where the waves break wildly, and yet how beautifully!
“ Juan! you must have seen such a land !”
“ Oh no! it is a dream-a dream of the poor ship-boy's loneliness.”
“ We will sail to-morrow, Juan.” “ Good.”
Say nothing; but steer us right to the cloud.” The anchors are weighed in the dawn of a summer morning. A brisk breeze soon carries them away from Porto Santo. There is a man of importance on board, Francis Alcaforado, a squire of Dom Henry's chamber. He is keeping a diary of that voyage—a busy inquisitive man.
Captain, where are you steering ?" " To look for the Isles of the West.' “But you are sailing towards the darkness !” “I think they lie beyond the darkness."
“ You are tempting Heaven. See, we are in the bosom of a mist. There is no sun in the sky, Change your course, Gonzalves.”
Sir, I must obey my commission.” “Look! there is something darker still in the distance.”
I have seen it before—it is land.” Juan is at the helm. He steers boldly through the mist. It is land. The sun is behind that mass of mountains. Juan must be cautious ; there are rocks in that sea. Gonzalves orders out the boats. There is a loud murmuring of surf upon a shore not very distant. The sun is mount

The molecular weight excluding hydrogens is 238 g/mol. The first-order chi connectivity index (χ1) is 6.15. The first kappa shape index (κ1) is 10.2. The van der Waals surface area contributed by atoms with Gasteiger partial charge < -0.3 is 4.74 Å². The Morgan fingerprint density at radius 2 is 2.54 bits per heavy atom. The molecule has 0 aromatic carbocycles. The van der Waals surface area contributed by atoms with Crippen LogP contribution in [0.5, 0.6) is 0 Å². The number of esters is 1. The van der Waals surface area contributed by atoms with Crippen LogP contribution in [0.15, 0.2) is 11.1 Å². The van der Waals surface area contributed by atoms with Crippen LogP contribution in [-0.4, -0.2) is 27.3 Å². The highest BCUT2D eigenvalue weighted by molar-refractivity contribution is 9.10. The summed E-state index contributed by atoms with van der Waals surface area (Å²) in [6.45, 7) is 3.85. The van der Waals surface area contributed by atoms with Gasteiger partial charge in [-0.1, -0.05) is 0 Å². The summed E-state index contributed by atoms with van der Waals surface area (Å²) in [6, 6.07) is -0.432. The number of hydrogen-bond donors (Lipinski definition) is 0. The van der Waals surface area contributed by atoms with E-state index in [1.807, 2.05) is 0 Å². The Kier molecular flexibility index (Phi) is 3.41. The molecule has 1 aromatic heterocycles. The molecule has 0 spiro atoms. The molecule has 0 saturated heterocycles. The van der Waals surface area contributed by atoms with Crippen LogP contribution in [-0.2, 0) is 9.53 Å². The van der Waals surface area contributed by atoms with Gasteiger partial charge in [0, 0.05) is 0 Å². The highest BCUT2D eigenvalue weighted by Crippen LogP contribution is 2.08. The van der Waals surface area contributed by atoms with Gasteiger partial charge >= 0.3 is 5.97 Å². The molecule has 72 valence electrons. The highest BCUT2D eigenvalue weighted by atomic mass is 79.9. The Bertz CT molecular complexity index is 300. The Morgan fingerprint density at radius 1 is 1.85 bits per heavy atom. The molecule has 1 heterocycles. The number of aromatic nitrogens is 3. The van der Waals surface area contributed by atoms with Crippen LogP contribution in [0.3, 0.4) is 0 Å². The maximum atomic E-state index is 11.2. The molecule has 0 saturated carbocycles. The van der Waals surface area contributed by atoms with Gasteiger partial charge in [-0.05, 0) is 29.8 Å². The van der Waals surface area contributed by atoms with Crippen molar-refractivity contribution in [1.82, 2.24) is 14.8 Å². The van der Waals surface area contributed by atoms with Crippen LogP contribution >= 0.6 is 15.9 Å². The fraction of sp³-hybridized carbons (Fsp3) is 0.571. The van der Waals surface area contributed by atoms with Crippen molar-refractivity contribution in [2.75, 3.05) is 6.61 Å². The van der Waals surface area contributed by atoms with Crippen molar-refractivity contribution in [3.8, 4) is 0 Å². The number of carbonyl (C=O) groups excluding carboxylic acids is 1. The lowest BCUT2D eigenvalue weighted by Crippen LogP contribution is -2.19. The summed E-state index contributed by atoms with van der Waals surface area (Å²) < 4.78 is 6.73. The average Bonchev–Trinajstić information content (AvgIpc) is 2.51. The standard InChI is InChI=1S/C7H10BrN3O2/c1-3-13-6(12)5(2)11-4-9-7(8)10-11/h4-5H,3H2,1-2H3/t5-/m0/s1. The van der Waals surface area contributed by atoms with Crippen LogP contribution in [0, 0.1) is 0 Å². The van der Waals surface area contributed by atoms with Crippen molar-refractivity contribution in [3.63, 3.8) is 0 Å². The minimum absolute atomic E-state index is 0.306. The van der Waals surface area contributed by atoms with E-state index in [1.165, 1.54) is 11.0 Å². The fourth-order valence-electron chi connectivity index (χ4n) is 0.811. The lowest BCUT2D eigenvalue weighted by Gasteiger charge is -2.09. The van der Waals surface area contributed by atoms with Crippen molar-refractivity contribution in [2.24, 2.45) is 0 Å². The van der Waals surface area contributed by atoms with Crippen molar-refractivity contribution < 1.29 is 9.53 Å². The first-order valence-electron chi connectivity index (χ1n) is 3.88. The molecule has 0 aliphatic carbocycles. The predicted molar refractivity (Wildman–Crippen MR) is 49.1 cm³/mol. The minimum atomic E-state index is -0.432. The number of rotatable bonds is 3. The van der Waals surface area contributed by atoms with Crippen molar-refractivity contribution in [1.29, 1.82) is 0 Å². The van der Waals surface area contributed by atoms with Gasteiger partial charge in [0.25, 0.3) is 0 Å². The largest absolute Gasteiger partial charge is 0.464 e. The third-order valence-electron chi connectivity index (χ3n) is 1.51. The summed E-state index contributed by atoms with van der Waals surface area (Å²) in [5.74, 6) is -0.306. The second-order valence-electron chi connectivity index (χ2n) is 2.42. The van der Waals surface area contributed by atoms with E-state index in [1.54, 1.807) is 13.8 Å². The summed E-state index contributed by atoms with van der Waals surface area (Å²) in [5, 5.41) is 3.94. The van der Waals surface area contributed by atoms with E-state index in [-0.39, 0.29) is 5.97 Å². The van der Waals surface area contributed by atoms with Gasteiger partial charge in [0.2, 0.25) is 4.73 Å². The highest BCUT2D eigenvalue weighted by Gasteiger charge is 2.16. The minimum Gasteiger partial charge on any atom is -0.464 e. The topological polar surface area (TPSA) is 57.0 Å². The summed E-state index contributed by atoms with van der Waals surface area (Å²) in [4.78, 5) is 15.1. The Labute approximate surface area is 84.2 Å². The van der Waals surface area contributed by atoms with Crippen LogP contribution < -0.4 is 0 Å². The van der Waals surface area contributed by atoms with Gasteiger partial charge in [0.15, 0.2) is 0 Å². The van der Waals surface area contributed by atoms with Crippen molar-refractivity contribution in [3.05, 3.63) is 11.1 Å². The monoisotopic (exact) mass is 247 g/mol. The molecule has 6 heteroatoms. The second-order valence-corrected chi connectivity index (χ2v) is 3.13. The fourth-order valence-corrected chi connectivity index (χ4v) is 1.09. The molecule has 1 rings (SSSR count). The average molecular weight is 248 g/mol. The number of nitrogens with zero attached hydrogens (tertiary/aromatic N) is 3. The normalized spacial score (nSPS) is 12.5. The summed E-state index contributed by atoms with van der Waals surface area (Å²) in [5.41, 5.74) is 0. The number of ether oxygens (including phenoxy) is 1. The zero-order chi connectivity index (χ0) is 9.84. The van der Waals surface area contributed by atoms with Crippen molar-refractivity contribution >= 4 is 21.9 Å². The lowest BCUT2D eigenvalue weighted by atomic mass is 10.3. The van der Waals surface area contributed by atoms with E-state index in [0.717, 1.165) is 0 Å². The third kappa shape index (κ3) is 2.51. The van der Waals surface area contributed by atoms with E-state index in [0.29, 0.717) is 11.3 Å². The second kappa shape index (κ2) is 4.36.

ing out of the exhalation. The mist is rolling off. There are trees on the hills. The boats may near the shore. Glory to Saint Lawrence ! That eastern cape first seen, and now doubled, shall be the Cape San Lourenço! All are joyful but Juan de Morales. It is not the land of his dreams. The crew gather round the pilot-and greet him well But he is silent.
There is a streamlet gushing down to the sea. Gonzalves commands the crew to disembark. A priest goes with them. The water is blessed. The shore is blessed. The commander of the expedition proclaims that the mysterious cloud-land is a veritable possession of the King of Portugal.
And now they coast carefully along in their boats. They peer into the dark ravines, covered with everlasting forests. Again and again they land. Are there any inhabitants ? Not a trace of human dwelling, not a footprint, not a token that man has ever abided here. Birds of bright plumage fly fearlessly about them. They come to a point where four rivers join in their course to the sea. They fill their flasks to carry that sparkling water to the banks of the yellow Tagus. They bring provisions on shore, and sit down in a green valley where gentle waterfalls are sparkling around. They penetrate a wood; the rough gales have torn up some trees.
They elevate one tree, and form a cross; they kneel, and the priest gives his benediction. This point is Santa Cruz. They coast on; a tongue of land stretches far out--a shady